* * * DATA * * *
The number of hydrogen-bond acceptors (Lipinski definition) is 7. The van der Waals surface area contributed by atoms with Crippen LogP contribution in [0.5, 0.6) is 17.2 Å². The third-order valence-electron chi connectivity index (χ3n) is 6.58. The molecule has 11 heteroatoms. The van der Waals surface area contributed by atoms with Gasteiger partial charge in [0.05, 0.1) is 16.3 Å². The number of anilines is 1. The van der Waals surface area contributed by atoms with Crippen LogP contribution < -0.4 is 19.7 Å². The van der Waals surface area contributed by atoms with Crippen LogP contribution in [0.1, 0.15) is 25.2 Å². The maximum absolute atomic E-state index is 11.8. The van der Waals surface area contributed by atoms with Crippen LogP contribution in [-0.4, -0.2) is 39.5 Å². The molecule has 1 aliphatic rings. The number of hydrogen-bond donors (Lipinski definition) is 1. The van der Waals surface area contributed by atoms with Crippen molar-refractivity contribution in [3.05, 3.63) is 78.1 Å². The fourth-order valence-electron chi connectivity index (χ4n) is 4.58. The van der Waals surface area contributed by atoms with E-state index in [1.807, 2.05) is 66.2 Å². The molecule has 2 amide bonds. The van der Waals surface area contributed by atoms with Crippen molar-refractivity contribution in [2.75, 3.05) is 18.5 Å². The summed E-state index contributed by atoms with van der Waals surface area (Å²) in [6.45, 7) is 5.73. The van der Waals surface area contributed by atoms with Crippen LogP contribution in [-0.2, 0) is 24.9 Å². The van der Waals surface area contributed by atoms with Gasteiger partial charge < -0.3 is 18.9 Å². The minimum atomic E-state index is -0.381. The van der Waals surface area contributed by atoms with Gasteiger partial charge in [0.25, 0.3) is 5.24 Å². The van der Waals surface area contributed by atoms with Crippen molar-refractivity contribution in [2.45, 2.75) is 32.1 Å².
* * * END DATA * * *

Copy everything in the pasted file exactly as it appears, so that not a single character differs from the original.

The number of hydrogen-bond acceptors (Lipinski definition) is 7. The van der Waals surface area contributed by atoms with Crippen LogP contribution in [0.5, 0.6) is 17.2 Å². The third-order valence-electron chi connectivity index (χ3n) is 6.58. The molecule has 11 heteroatoms. The van der Waals surface area contributed by atoms with Gasteiger partial charge in [0.05, 0.1) is 16.3 Å². The number of anilines is 1. The van der Waals surface area contributed by atoms with Crippen LogP contribution < -0.4 is 19.7 Å². The van der Waals surface area contributed by atoms with Crippen LogP contribution in [0.1, 0.15) is 25.2 Å². The maximum absolute atomic E-state index is 11.8. The van der Waals surface area contributed by atoms with Crippen LogP contribution in [-0.4, -0.2) is 39.5 Å². The molecule has 1 aliphatic rings. The number of hydrogen-bond donors (Lipinski definition) is 1. The van der Waals surface area contributed by atoms with Crippen molar-refractivity contribution in [3.05, 3.63) is 78.1 Å². The fourth-order valence-electron chi connectivity index (χ4n) is 4.58. The van der Waals surface area contributed by atoms with E-state index in [1.807, 2.05) is 66.2 Å². The molecule has 2 amide bonds. The van der Waals surface area contributed by atoms with Crippen molar-refractivity contribution in [2.75, 3.05) is 18.5 Å². The summed E-state index contributed by atoms with van der Waals surface area (Å²) in [6.45, 7) is 5.73. The van der Waals surface area contributed by atoms with Crippen LogP contribution in [-0.2, 0) is 24.9 Å². The van der Waals surface area contributed by atoms with Gasteiger partial charge < -0.3 is 18.9 Å². The minimum atomic E-state index is -0.381. The van der Waals surface area contributed by atoms with Gasteiger partial charge in [0.25, 0.3) is 5.24 Å². The van der Waals surface area contributed by atoms with Crippen molar-refractivity contribution in [2.45, 2.75) is 32.1 Å².